26 Apr, 2020 @ 09:00
3 mins read

These essential Spanish seasonings will quash your hunger for hard-to-find British condiments during Spain’s COVID-19 lockdown

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MISSING your English mustard, Branston Pickle and that essential dollop of HP Sauce on the side of your plate?

Be warned, you will be hard-pressed to find these favourite British condiments anywhere in inland Spain. 

And don’t even ask for ‘Hache Pe’ – no one will have the foggiest what you’re talking about. 

If you do, the local shopkeepers in their willingness to help will go through all the items on the shelves to see if they do indeed stock this magical condiment, and you will NOT be able to leave until they’ve finished. 


On the coast, some supermarkets stock HP but at exorbitant prices. 

But you’ve come to a foreign country, so why on earth stick to fish, chips, mushy peas and the stuff you pour indiscriminately over them?

The cuisine in Spain is incredibly diverse and with 206 Michelin restaurants, including eleven three-star restaurants, Spanish chefs must be doing something right.  

So why not tone down your level of amor patriae and loyalty to the gloopey British gunk and surprise yourself by finding new condiments to give a unique personality to your cooking. 

In Mediterranean terrain it couldn’t be any other way. A Spanish chef would rather have their child nicknamed ‘feo’ than hear the word ‘sosa’, (meaning bland) used to describe their dishes. 

By using the freshest possible produce, basic ingredients are left to shine, needing only a pinch of seasoning and one or two spices to effect a miraculous transformation that’s definitely not sosa – and hold the HP sauce!

Azafrán (Saffron) is the world’s most expensive spice and a staple of Spanish cuisine.


Nicknamed ‘oro rojo,’ red gold, its cultivation is extremely labour-intensive which makes its weight worth more than the precious mineral. Think of that next time you eat a paella and I can guarantee you will not want to put any Worcester Sauce near it.

Pimentón (Paprika) is another heavy hitter in the Spanish condiment cupboard.


This rockstar spice is what makes chorizo red and gives the famed pulpo Gallego (Galician octopus) its characteristic smokey flavour.

Pimienta de Cayena (Cayenne Pepper) The smaller the spicier, these sun-dried peppers are incorporated in many local dishes, including the popular ‘pil-pil prawns’ served in a sizzling olive oil, garlic and cayenne pepper sauce.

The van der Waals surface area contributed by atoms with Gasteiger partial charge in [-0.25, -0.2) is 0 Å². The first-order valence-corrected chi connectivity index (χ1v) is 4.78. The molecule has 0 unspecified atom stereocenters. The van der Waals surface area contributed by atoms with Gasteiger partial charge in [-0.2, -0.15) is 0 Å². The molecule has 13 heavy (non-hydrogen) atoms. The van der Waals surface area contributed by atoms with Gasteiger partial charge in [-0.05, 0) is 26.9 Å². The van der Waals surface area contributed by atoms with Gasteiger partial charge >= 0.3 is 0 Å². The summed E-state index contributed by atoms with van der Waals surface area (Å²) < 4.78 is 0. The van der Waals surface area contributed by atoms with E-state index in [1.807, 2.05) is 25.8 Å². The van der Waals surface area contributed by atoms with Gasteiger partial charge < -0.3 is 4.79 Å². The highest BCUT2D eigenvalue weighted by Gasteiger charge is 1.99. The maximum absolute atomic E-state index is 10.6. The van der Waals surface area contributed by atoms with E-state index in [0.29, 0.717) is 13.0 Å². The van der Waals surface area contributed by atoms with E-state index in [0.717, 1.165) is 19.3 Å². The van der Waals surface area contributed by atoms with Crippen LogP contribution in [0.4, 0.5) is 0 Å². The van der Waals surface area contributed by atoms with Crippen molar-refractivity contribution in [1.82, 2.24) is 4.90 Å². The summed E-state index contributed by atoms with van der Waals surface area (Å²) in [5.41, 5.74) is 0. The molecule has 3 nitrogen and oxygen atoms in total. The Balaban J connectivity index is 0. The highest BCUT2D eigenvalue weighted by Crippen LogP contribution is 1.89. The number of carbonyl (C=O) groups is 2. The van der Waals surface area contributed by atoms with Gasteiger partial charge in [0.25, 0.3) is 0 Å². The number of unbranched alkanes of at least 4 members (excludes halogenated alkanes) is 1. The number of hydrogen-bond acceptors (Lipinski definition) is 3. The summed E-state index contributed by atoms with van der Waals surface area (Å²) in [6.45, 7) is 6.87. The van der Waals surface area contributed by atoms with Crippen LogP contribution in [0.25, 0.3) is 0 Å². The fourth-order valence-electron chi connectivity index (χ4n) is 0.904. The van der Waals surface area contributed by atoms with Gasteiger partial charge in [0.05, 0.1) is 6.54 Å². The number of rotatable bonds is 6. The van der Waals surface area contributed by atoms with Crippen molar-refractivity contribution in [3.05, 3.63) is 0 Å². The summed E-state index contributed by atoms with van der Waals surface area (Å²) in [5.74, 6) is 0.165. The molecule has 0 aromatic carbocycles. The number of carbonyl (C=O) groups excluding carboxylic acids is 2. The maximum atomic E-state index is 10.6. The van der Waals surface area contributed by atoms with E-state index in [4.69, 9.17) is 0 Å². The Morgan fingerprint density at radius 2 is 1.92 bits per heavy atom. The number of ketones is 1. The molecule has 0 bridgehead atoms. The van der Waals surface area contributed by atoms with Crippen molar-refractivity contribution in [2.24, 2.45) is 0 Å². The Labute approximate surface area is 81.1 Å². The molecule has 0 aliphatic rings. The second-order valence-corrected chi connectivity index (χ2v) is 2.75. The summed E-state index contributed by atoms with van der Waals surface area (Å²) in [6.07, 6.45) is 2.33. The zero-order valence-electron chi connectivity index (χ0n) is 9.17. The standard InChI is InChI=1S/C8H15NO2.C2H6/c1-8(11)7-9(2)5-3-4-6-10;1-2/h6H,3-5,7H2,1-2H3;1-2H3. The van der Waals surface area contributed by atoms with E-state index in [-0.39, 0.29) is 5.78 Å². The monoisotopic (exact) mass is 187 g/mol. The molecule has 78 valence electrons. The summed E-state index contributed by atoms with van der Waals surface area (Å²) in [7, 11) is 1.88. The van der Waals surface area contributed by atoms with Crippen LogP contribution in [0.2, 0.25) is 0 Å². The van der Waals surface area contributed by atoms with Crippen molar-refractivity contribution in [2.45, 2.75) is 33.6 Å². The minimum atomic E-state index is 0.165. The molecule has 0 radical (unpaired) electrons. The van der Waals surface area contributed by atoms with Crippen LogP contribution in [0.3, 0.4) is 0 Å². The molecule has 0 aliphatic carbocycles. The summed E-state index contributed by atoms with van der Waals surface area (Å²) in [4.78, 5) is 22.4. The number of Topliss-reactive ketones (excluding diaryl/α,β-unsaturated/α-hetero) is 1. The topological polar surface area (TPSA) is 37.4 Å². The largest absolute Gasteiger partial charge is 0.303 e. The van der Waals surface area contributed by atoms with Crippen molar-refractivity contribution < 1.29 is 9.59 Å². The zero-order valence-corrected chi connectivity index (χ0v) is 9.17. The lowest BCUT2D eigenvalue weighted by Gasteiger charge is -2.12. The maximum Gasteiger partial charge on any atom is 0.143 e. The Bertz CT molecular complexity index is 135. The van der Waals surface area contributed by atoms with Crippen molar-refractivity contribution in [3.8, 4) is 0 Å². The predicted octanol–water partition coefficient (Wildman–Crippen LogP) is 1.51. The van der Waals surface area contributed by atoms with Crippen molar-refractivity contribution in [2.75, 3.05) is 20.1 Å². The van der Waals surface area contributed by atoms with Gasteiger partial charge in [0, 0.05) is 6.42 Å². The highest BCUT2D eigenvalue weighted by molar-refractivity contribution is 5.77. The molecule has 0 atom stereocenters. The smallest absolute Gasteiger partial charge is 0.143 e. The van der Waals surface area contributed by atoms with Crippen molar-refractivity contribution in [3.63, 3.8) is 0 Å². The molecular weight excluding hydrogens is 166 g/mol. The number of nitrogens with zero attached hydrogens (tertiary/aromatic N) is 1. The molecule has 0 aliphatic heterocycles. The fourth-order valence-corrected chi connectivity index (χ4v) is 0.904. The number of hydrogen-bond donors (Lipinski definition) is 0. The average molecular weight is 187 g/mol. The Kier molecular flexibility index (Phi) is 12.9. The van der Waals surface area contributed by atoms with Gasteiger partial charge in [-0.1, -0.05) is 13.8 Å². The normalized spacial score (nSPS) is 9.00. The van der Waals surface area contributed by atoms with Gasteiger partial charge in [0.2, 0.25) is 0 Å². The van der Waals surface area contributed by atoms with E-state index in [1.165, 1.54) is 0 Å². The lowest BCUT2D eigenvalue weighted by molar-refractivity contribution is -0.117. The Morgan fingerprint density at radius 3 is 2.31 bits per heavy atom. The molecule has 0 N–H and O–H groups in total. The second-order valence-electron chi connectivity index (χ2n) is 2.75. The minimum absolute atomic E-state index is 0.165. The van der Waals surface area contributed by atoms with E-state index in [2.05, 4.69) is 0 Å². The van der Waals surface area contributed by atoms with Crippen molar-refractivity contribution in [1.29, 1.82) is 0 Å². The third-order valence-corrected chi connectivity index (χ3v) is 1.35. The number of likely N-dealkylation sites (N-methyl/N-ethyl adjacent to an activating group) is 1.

Pimienta De Cayena

Some die-hard fans refer to it as not only a condiment, but a ‘philosophy of life.’ English Mustard, sometimes referred to as ‘the most patriotic of all British sauces’ seems insipid in comparison.

Sal (Salt) The simplest and most universal of seasonings is also paramount to Spanish cuisine and in particular its signature cured meats such as jamon Iberico.


Although it should be used in moderation, when combined with other natural ingredients that make up the Mediterranean diet – fresh vegetables, whole grains, olive oil, nuts, fish, eggs, poultry and pulses – the nosh will always be healthy.

Ajo (Garlic) Unless you’re going out on a hot date, you can cast caution aside when using this aromatic bulb which predominates in Spanish cuisine, to the joy of hard-core garlic fans.


Why bother with horseradish sauce, when you can have a totally natural flavouring which adds flavour with a bang to the blandest of foods. 

Garlic in Spain is enjoyed in many forms: fried and crunchy with oil, lemon and salt as a salad dressing; spread on bread with olive oil; whipped into mayonnaise for alioli or as an essential ingredient in many cold summer soups like gazpacho, salamorejo and ajoblanco.

For the exceptionally brave, or anyone  with a vampire fixation, try raw, pickled or smoked garlic.

Sweet Surrender Spices aside, I’d best warn of a peculiar plant beverage that might throw an unsuspecting tourist and even now, after over a decade of living in Spain, I’m not sure if I like it or not.

Chufa horchata, originating as far back as the 13th-century Valencia, is a milk made with soaked, ground and sweetened tiger nuts, usually served with ice.

If rice pudding does it for you, be ready to be seduced by this milk beverage that is sweet and creamy with a smooth texture. 

Thankfully another signature sweet treat in Spain, churros, make up for the oddity of horchata and you don’t even need to feel bad about consuming so many calories at one go. As they say, ‘A churro is only a breadstick that dared to dream…’

Cristina Hodgson

Half English, half Spanish animal person. Cristina loves writing about all things fitness, travel and culture, she is also a script writer and novelist. When she's not typing away, you can find her enjoying outdoor sports somewhere off the beaten track in Andalucia. If you have a story get in touch! [email protected]

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